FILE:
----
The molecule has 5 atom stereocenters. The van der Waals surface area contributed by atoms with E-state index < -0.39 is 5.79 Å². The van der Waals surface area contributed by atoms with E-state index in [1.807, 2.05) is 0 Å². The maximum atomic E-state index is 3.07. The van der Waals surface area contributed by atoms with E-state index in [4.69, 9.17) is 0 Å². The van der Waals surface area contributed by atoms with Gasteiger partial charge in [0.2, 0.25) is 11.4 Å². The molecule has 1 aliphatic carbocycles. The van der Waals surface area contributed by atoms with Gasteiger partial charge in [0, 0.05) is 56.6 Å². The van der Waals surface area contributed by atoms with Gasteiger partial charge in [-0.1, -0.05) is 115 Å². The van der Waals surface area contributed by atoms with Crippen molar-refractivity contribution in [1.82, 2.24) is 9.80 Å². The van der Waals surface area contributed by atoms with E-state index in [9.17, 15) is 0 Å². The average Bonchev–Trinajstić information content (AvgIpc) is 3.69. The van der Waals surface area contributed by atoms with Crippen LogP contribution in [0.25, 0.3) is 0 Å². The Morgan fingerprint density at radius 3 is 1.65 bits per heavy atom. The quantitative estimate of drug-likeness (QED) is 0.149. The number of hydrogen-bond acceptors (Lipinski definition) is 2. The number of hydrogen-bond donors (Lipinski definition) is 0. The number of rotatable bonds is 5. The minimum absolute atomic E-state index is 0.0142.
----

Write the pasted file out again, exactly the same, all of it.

The molecule has 5 atom stereocenters. The van der Waals surface area contributed by atoms with E-state index < -0.39 is 5.79 Å². The van der Waals surface area contributed by atoms with E-state index in [1.807, 2.05) is 0 Å². The maximum atomic E-state index is 3.07. The van der Waals surface area contributed by atoms with E-state index in [4.69, 9.17) is 0 Å². The van der Waals surface area contributed by atoms with Gasteiger partial charge in [0.2, 0.25) is 11.4 Å². The molecule has 1 aliphatic carbocycles. The van der Waals surface area contributed by atoms with Gasteiger partial charge in [0, 0.05) is 56.6 Å². The van der Waals surface area contributed by atoms with Gasteiger partial charge in [-0.1, -0.05) is 115 Å². The van der Waals surface area contributed by atoms with Crippen molar-refractivity contribution in [1.82, 2.24) is 9.80 Å². The van der Waals surface area contributed by atoms with E-state index in [9.17, 15) is 0 Å². The average Bonchev–Trinajstić information content (AvgIpc) is 3.69. The van der Waals surface area contributed by atoms with Crippen LogP contribution in [0.25, 0.3) is 0 Å². The Morgan fingerprint density at radius 3 is 1.65 bits per heavy atom. The quantitative estimate of drug-likeness (QED) is 0.149. The number of hydrogen-bond acceptors (Lipinski definition) is 2. The number of hydrogen-bond donors (Lipinski definition) is 0. The number of rotatable bonds is 5. The minimum absolute atomic E-state index is 0.0142.